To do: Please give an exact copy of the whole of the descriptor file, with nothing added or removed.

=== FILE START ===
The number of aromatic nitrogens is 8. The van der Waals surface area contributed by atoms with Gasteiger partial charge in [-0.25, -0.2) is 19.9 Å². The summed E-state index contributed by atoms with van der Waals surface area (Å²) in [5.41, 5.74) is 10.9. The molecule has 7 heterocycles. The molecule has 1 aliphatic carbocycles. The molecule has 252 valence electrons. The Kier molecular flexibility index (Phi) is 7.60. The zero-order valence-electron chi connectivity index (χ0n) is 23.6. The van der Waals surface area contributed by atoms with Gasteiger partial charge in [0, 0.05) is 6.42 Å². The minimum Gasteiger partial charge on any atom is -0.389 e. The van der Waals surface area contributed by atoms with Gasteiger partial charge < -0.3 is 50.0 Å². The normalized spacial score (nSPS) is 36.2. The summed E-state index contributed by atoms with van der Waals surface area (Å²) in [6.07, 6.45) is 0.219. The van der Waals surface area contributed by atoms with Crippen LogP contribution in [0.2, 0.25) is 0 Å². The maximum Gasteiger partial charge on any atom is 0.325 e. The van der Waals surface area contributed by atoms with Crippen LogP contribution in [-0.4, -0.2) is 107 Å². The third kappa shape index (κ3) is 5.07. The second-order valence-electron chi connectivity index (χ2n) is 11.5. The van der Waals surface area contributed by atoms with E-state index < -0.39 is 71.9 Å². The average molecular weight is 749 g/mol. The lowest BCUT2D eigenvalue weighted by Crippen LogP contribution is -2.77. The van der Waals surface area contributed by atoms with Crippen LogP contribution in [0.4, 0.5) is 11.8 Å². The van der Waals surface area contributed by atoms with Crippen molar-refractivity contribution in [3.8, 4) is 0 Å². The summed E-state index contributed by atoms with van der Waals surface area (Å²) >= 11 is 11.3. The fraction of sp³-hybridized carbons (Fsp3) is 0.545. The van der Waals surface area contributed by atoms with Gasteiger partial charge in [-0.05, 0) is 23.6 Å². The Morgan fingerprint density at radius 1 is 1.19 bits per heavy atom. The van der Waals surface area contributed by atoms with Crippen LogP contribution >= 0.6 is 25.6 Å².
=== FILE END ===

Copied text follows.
The number of aromatic nitrogens is 8. The van der Waals surface area contributed by atoms with Gasteiger partial charge in [-0.25, -0.2) is 19.9 Å². The summed E-state index contributed by atoms with van der Waals surface area (Å²) in [5.41, 5.74) is 10.9. The molecule has 7 heterocycles. The molecule has 1 aliphatic carbocycles. The molecule has 252 valence electrons. The Kier molecular flexibility index (Phi) is 7.60. The zero-order valence-electron chi connectivity index (χ0n) is 23.6. The van der Waals surface area contributed by atoms with Gasteiger partial charge in [0, 0.05) is 6.42 Å². The minimum Gasteiger partial charge on any atom is -0.389 e. The van der Waals surface area contributed by atoms with Gasteiger partial charge < -0.3 is 50.0 Å². The normalized spacial score (nSPS) is 36.2. The summed E-state index contributed by atoms with van der Waals surface area (Å²) in [6.07, 6.45) is 0.219. The van der Waals surface area contributed by atoms with Crippen LogP contribution in [0.2, 0.25) is 0 Å². The maximum Gasteiger partial charge on any atom is 0.325 e. The van der Waals surface area contributed by atoms with Crippen LogP contribution in [-0.4, -0.2) is 107 Å². The third kappa shape index (κ3) is 5.07. The second-order valence-electron chi connectivity index (χ2n) is 11.5. The van der Waals surface area contributed by atoms with E-state index < -0.39 is 71.9 Å². The average molecular weight is 749 g/mol. The lowest BCUT2D eigenvalue weighted by Crippen LogP contribution is -2.77. The van der Waals surface area contributed by atoms with Crippen LogP contribution in [0.4, 0.5) is 11.8 Å². The van der Waals surface area contributed by atoms with Crippen molar-refractivity contribution in [3.8, 4) is 0 Å². The summed E-state index contributed by atoms with van der Waals surface area (Å²) >= 11 is 11.3. The fraction of sp³-hybridized carbons (Fsp3) is 0.545. The van der Waals surface area contributed by atoms with Gasteiger partial charge in [-0.05, 0) is 23.6 Å². The Morgan fingerprint density at radius 1 is 1.19 bits per heavy atom. The van der Waals surface area contributed by atoms with Crippen LogP contribution >= 0.6 is 25.6 Å².